A recently released study brought sobering news about the future effects of climate change, predicting they could be twice as bad as current models have projected under a “business-as-usual” scenario—and then some. Even if the world hits its 2 degree Celsius target, the paper—which appeared in the journal Nature Geoscience—warned that sea levels could rise six meters or more, large areas of the polar ice caps could collapse, the Sahara Desert could become green, and tropical forest borders could produce fire-dominated savanna.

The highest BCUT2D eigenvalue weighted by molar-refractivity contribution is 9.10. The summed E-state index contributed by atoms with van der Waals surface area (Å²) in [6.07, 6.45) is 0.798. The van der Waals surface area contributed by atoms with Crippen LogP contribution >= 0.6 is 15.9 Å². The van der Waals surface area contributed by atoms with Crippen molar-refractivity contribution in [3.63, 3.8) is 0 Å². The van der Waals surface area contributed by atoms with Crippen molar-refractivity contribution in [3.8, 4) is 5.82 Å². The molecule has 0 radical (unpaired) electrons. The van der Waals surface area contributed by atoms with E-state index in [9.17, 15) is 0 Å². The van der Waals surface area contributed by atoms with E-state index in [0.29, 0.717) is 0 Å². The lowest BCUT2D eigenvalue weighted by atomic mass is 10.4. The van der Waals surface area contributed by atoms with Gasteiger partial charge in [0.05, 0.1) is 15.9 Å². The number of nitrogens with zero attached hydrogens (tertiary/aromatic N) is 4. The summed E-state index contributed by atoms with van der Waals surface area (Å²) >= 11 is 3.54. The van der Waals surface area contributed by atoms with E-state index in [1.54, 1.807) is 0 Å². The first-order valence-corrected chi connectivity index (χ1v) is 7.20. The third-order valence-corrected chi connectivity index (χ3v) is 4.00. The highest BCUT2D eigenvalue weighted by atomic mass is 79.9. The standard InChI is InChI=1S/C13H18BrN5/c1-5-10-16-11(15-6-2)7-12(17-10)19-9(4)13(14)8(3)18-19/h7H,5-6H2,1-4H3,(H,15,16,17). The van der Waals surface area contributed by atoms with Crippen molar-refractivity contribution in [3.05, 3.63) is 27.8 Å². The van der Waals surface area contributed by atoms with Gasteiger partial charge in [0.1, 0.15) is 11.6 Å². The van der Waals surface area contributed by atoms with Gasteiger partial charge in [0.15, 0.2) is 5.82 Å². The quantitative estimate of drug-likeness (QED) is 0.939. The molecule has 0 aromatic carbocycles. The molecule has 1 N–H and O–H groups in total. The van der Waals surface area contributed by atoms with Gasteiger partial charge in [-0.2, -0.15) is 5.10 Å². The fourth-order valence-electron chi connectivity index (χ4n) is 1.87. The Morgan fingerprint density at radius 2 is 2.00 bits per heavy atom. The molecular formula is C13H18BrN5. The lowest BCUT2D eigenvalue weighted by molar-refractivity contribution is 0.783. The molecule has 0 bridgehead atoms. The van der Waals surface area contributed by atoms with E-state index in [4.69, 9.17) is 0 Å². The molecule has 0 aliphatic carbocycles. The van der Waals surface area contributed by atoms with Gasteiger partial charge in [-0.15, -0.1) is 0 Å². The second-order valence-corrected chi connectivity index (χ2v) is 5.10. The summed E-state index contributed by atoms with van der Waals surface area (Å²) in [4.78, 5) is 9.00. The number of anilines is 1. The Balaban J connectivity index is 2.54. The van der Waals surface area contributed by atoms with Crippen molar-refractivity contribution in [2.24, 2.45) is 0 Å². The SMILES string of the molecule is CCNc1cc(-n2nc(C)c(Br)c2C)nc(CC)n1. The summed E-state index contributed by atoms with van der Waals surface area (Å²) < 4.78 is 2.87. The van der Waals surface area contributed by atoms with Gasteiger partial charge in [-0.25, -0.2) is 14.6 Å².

To obtain their findings, the researchers studied three well-documented historical warm periods: the Holocene thermal maximum, some 5,000–9,000 years ago, the last interglacial, 129,000–116,000 years ago, which were both caused by predictable changes in the Earth’s orbit; and the mid-Pliocene warm period, 3.3–3 million years ago, when atmospheric concentrations of carbon dioxide were similar to what they are today. Two of the study’s co-authors, Katrin Meissner, director of the University of New South Wales Climate Change Research Centre, and Alan C. Mix, distinguished professor of earth, ocean, and atmospheric sciences at Oregon State University, recently spoke with Nexus Media about the study, which was conducted by an international team of researchers from 17 countries. This interview has been edited for length and clarity.